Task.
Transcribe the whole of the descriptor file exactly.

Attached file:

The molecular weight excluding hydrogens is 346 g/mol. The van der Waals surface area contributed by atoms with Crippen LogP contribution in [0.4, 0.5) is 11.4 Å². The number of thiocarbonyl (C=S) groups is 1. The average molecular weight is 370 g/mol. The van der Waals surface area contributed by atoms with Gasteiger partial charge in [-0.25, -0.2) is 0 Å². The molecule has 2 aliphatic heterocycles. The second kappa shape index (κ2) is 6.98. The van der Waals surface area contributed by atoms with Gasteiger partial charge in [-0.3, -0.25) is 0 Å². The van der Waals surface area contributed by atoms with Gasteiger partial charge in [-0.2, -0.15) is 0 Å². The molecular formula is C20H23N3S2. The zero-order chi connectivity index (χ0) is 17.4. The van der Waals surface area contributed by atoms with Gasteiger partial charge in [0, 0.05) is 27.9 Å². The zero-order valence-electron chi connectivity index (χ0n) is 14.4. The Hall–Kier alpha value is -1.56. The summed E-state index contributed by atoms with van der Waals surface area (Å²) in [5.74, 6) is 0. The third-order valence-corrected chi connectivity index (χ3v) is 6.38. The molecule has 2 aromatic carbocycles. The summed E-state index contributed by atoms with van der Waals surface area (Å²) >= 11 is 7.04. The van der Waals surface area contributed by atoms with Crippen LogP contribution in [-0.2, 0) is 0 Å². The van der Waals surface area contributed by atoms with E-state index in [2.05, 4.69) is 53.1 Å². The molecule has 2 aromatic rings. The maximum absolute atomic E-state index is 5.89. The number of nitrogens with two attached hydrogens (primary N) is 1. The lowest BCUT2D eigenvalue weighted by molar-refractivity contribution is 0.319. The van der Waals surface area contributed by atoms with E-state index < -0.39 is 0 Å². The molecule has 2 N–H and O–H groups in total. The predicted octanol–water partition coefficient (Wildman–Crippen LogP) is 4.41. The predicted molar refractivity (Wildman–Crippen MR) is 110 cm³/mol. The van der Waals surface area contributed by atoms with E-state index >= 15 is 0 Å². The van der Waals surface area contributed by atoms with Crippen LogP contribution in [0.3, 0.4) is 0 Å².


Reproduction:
The molecular weight excluding hydrogens is 346 g/mol. The van der Waals surface area contributed by atoms with Crippen LogP contribution in [0.4, 0.5) is 11.4 Å². The number of thiocarbonyl (C=S) groups is 1. The average molecular weight is 370 g/mol. The van der Waals surface area contributed by atoms with Gasteiger partial charge in [-0.25, -0.2) is 0 Å². The molecule has 2 aliphatic heterocycles. The second kappa shape index (κ2) is 6.98. The van der Waals surface area contributed by atoms with Gasteiger partial charge in [-0.3, -0.25) is 0 Å². The van der Waals surface area contributed by atoms with Gasteiger partial charge in [-0.2, -0.15) is 0 Å². The molecular formula is C20H23N3S2. The zero-order chi connectivity index (χ0) is 17.4. The van der Waals surface area contributed by atoms with Gasteiger partial charge in [0, 0.05) is 27.9 Å². The zero-order valence-electron chi connectivity index (χ0n) is 14.4. The Hall–Kier alpha value is -1.56. The summed E-state index contributed by atoms with van der Waals surface area (Å²) in [5.74, 6) is 0. The third-order valence-corrected chi connectivity index (χ3v) is 6.38. The molecule has 2 aromatic carbocycles. The summed E-state index contributed by atoms with van der Waals surface area (Å²) >= 11 is 7.04. The van der Waals surface area contributed by atoms with Crippen LogP contribution in [-0.2, 0) is 0 Å². The van der Waals surface area contributed by atoms with E-state index in [2.05, 4.69) is 53.1 Å². The molecule has 2 aromatic rings. The maximum absolute atomic E-state index is 5.89. The number of nitrogens with two attached hydrogens (primary N) is 1. The lowest BCUT2D eigenvalue weighted by molar-refractivity contribution is 0.319. The van der Waals surface area contributed by atoms with E-state index < -0.39 is 0 Å². The molecule has 2 N–H and O–H groups in total. The predicted octanol–water partition coefficient (Wildman–Crippen LogP) is 4.41. The predicted molar refractivity (Wildman–Crippen MR) is 110 cm³/mol. The van der Waals surface area contributed by atoms with E-state index >= 15 is 0 Å². The van der Waals surface area contributed by atoms with Crippen LogP contribution in [0.3, 0.4) is 0 Å².